Is Morality Absolute: Part IV Common In-Betweenist Arguments and My Response

One common argument arose from the In-Betweenist responses:

  1. Morality is absolute, but that’s true for me and not necessarily for everyone else.

This argument was supported by the following statements.

“That’s a very interesting question! I believe that God decides what is good and evil, right and wrong, etc, so yes I think it is absolute. But at the same time, I know not everyone in the world is a Christian and therefore I don’t expect them to have the same view of morality.”

“Depends on your worldview. I see the world through my faith, so my ‘truths’ are God’s absolute truths. Other people will have differing opinions based upon their faith or their culture.”

“I think for me personally morality is absolute. For people as a whole no. It’s not. I believe in God and the Bible and my truth is objective truth written in the Bible. Do I believe everyone was created by God and {should} have the same moral code? Yes. Some reject God though. I realize we all live our lives based on our personal worldview. Mine centers around God. Others may not. So our morality will be defined differently.”

“I believe everyone has and is entitled to their own beliefs, one may think somethings wrong and another may not think so. That being said there IS right and there IS wrong no matter what you believe. We are all accountable for our actions and beliefs.”

My Response:

The In-Between-ists believe that there is absolute truth, but they believe it’s only specific to them and their worldview. The faultiness of this argument lies in their misconception of the term worldview.

Typically, we use the term worldview to describe a sum of one’s views about the nature of reality. Usually, this view affects how one conducts their life. To say you have a biblical worldview means that you have a collection of beliefs that arise implicitly or explicitly from the teaching of the Bible. However, this is self-refuting and a bad world view. The reason being is that it becomes a type of relativism where everyone has their perspective like a biblical perspective, Hindu perspective, atheist perspective, etc. Instead, when one says that they have a biblical worldview, what they mean to say is that they are looking at the world truthfully.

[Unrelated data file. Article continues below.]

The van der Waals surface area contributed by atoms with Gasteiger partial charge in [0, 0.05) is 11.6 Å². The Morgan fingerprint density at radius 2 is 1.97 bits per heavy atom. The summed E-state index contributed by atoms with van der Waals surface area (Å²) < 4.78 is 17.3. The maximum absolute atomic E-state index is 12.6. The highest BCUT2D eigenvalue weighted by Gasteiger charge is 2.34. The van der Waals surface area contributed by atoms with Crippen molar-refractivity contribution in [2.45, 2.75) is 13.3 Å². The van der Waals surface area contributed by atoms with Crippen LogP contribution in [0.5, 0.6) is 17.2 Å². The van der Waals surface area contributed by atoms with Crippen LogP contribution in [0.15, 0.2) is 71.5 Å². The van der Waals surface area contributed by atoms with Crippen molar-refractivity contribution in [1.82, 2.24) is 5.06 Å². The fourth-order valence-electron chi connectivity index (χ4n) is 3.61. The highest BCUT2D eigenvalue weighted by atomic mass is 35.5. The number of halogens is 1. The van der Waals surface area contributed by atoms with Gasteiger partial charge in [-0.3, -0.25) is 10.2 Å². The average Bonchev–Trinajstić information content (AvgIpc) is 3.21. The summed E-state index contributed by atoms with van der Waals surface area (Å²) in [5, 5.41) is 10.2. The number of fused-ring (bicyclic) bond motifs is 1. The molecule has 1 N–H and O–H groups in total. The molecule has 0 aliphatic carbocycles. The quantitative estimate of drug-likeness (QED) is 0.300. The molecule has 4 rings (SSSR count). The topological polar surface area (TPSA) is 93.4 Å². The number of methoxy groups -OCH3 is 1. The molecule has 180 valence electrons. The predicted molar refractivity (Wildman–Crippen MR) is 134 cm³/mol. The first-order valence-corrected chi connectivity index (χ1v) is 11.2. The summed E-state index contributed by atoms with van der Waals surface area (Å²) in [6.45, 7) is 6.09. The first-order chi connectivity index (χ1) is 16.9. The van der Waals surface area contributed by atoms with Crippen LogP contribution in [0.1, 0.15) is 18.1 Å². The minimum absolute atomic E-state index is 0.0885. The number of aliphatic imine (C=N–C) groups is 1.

It is mistaken to believe that we can’t have ideas and truths that come to us from outside the Bible. The Bible alone is not our sole guide to our understanding of reality. It is not the starting point. To do so would be to ignore the distinction between general and special revelation. General revelation is truths about God, invisible attributes that can be clearly seen (Romans 1). General revelation is like the effect to cause argument, where you’re seeing the effect of God in creation and reason back to God as the cause, the Creator. So, truths can be known about God apart from special revelation (which is God revealing things we couldn’t have otherwise known through his prophets and apostles which we call our Bible).

Therefore, a healthy understanding of how both of these fit into the Christian worldview is essential. After all, you couldn’t understand your Bible without the principles of hermeneutics. But you can’t get these principles from the Bible, that wouldn’t make any sense. Because if you were able to understand your Bible to get your principles of hermeneutics then that means that you already understood your Bible before you had your principles, which is self-refuting. Somehow, you must get those principles from something outside the Bible. You don’t get them from philosophy, you get them from reality. To be sure, reality is what it is because God is who He is and He has made things the way they are. So, we’re not doing an end-run around God.

So, it is important to avoid using the term “worldview” because it walks right into the trap of relativism. The absorbed philosophy of our day is that we can’t know reality in itself, we only know reality as it appears to us individually. However, as Christians, we have the best tool in our toolbelt, general revelation! We see reality for how it really is and truthfully, not perspectival versions of it.

One thought on “Is Morality Absolute: Part IV Common In-Betweenist Arguments and My Response

  1. Pingback: Clarification – Hungry for Authenticity | Megan Johnson

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